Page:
Veterinary Hospital Pharmacies - Understanding Pet Medication


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We have a steady stream of new pet medication flooding the market every day, aimed at improving the efficacy and safety of veterinary medicine. However, not a lot of us know everything that goes on in the hospital pharmacy. It is extremely important to understand the side effects of pet medication before you give it to your pet. Pharmacies must only use

high quality, fresh pet medication

as per the directions. Moreover, not all drugs are effective or safe for all cats and dogs across the board.You need to contact the vet if you have any questions on the medication, dosage or an undesirable side effect. It is just as important to understand some of the commonly used terms:

  1. Expiration date โ€“ Vets frequently get asked about the expiry date. Simply put, the expiration date is an indicator of the date by which a doctor or pharmacist should stop selling the product. However, it doesn't mean that the medicine becomes useless of ineffective after that date. Drug companies must set the expiry date before the effectiveness drops so that they can factor in the time it takes for a customer to use the medicine. Basically, the expiry date is decided by factoring in the time it will usually take for the consumer to use up all of the medication.
  2. Side effects โ€“ Side effects refer to undesired responses to medication. For instance, if the doctor prescribes an antihistamine to reduce nasal congestion that is caused by an allergy and if the medicine induces sluggishness and sleepiness, it is considered to be a side effect. Since most of the cats and dogs do not drive or handle heavy machinery, sleepiness is not a big problem. As a matter of fact, it might even be good as it would let the animal rest.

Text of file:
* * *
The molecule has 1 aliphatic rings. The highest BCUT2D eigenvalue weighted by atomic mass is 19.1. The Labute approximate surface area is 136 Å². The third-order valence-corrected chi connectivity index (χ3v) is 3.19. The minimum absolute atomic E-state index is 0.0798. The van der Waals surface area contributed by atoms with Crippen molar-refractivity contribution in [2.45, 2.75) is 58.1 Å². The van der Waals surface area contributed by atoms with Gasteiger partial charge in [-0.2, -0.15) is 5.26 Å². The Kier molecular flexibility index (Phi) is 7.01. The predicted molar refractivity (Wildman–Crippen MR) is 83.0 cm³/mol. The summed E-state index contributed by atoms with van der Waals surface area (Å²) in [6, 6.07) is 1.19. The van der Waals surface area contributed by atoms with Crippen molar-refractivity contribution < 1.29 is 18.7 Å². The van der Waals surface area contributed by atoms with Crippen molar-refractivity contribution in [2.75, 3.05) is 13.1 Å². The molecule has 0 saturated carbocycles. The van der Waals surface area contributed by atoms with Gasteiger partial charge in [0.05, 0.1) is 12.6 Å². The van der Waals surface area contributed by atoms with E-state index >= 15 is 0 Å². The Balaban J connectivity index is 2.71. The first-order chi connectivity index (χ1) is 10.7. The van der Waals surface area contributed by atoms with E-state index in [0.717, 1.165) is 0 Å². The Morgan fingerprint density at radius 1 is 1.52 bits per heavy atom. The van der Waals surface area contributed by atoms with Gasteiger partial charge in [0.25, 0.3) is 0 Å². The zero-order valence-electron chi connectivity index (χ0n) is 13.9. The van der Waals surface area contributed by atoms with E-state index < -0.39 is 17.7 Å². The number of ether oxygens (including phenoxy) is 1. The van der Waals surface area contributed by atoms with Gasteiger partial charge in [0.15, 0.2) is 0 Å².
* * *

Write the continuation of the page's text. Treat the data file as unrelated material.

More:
3. Strength, dosage and dose โ€“ A medicine's strength is the weight or concentration of the given substance. For instance, if the vet prescribes an antibiotic to your dog, he may be prescribed a 50 gram strength tablet. Dose, on the other hand, is the quantity of medication that should be taken at any given time. One antibiotic might have an acceptable dose of 8mg/pound and another might have a dose of 25mg/pound. Dosage refers to the quantity of medicine prescribed for a specific period. For example, if your vet asks you to give two tablets at a time to your dog after meals till the prescribed amount is over, that amount would be the dosage.

It is common for dogs and cats to develop adverse reactions to some medication. If you're looking for an ideal world where things work the way they are supposed to, you will not find it in the pharmacy. But it is a small consolation to know that you will not find that anywhere else either.

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